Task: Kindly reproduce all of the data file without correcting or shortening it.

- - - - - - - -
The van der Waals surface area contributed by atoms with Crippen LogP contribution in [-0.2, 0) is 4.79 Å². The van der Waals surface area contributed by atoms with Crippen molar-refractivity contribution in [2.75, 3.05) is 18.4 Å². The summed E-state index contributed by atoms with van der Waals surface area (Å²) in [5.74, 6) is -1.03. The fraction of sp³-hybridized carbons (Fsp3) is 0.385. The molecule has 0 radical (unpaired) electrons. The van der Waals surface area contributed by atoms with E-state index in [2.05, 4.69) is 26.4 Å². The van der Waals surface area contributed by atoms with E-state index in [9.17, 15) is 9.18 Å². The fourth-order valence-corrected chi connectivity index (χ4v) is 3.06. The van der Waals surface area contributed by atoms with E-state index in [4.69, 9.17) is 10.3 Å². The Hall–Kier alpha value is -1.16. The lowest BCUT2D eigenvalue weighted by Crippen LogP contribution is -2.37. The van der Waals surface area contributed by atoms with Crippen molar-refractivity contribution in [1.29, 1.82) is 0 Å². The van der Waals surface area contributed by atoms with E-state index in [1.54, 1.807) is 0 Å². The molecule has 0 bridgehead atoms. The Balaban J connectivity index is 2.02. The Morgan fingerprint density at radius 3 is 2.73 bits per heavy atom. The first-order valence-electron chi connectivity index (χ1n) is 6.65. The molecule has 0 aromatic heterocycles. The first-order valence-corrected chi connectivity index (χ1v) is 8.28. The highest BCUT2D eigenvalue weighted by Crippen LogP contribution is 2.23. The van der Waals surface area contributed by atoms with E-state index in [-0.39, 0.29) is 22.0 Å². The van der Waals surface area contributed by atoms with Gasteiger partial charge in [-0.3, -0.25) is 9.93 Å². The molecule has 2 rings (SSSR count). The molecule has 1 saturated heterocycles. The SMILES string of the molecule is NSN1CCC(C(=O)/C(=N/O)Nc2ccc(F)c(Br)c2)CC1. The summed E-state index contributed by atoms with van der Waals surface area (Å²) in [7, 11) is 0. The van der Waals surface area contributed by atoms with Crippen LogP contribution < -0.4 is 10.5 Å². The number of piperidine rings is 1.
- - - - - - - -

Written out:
The van der Waals surface area contributed by atoms with Crippen LogP contribution in [-0.2, 0) is 4.79 Å². The van der Waals surface area contributed by atoms with Crippen molar-refractivity contribution in [2.75, 3.05) is 18.4 Å². The summed E-state index contributed by atoms with van der Waals surface area (Å²) in [5.74, 6) is -1.03. The fraction of sp³-hybridized carbons (Fsp3) is 0.385. The molecule has 0 radical (unpaired) electrons. The van der Waals surface area contributed by atoms with E-state index in [2.05, 4.69) is 26.4 Å². The van der Waals surface area contributed by atoms with E-state index in [9.17, 15) is 9.18 Å². The fourth-order valence-corrected chi connectivity index (χ4v) is 3.06. The van der Waals surface area contributed by atoms with E-state index in [4.69, 9.17) is 10.3 Å². The Hall–Kier alpha value is -1.16. The lowest BCUT2D eigenvalue weighted by Crippen LogP contribution is -2.37. The van der Waals surface area contributed by atoms with Crippen molar-refractivity contribution in [1.29, 1.82) is 0 Å². The van der Waals surface area contributed by atoms with E-state index in [1.54, 1.807) is 0 Å². The molecule has 0 bridgehead atoms. The Balaban J connectivity index is 2.02. The Morgan fingerprint density at radius 3 is 2.73 bits per heavy atom. The first-order valence-electron chi connectivity index (χ1n) is 6.65. The molecule has 0 aromatic heterocycles. The first-order valence-corrected chi connectivity index (χ1v) is 8.28. The highest BCUT2D eigenvalue weighted by Crippen LogP contribution is 2.23. The van der Waals surface area contributed by atoms with E-state index in [-0.39, 0.29) is 22.0 Å². The van der Waals surface area contributed by atoms with Gasteiger partial charge in [-0.3, -0.25) is 9.93 Å². The molecule has 2 rings (SSSR count). The molecule has 1 saturated heterocycles. The SMILES string of the molecule is NSN1CCC(C(=O)/C(=N/O)Nc2ccc(F)c(Br)c2)CC1. The summed E-state index contributed by atoms with van der Waals surface area (Å²) in [7, 11) is 0. The van der Waals surface area contributed by atoms with Crippen LogP contribution < -0.4 is 10.5 Å². The number of piperidine rings is 1.